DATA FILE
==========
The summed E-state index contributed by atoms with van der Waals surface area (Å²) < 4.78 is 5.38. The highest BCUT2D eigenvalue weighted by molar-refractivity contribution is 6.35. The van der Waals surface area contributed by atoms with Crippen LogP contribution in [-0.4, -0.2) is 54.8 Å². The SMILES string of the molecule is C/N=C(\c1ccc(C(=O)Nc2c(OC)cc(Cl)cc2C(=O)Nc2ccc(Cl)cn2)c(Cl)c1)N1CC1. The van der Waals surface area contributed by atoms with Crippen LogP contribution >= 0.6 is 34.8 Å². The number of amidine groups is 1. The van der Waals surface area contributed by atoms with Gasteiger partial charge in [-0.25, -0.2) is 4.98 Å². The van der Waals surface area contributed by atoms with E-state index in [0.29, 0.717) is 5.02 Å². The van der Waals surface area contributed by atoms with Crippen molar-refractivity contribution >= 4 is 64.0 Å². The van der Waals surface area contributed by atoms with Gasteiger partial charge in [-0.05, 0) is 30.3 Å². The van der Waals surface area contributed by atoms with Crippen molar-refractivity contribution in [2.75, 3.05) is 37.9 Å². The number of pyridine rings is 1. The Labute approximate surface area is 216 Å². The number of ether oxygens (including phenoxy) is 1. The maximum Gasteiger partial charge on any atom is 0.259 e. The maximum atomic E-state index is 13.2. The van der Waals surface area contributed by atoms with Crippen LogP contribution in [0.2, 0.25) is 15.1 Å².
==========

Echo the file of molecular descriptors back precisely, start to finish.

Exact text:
The summed E-state index contributed by atoms with van der Waals surface area (Å²) < 4.78 is 5.38. The highest BCUT2D eigenvalue weighted by molar-refractivity contribution is 6.35. The van der Waals surface area contributed by atoms with Crippen LogP contribution in [-0.4, -0.2) is 54.8 Å². The SMILES string of the molecule is C/N=C(\c1ccc(C(=O)Nc2c(OC)cc(Cl)cc2C(=O)Nc2ccc(Cl)cn2)c(Cl)c1)N1CC1. The van der Waals surface area contributed by atoms with Crippen LogP contribution >= 0.6 is 34.8 Å². The number of amidine groups is 1. The van der Waals surface area contributed by atoms with Gasteiger partial charge in [-0.25, -0.2) is 4.98 Å². The van der Waals surface area contributed by atoms with E-state index in [0.29, 0.717) is 5.02 Å². The van der Waals surface area contributed by atoms with Crippen molar-refractivity contribution >= 4 is 64.0 Å². The van der Waals surface area contributed by atoms with Gasteiger partial charge in [-0.05, 0) is 30.3 Å². The van der Waals surface area contributed by atoms with Crippen molar-refractivity contribution in [2.75, 3.05) is 37.9 Å². The number of pyridine rings is 1. The Labute approximate surface area is 216 Å². The number of ether oxygens (including phenoxy) is 1. The maximum Gasteiger partial charge on any atom is 0.259 e. The maximum atomic E-state index is 13.2. The van der Waals surface area contributed by atoms with Crippen LogP contribution in [0.2, 0.25) is 15.1 Å².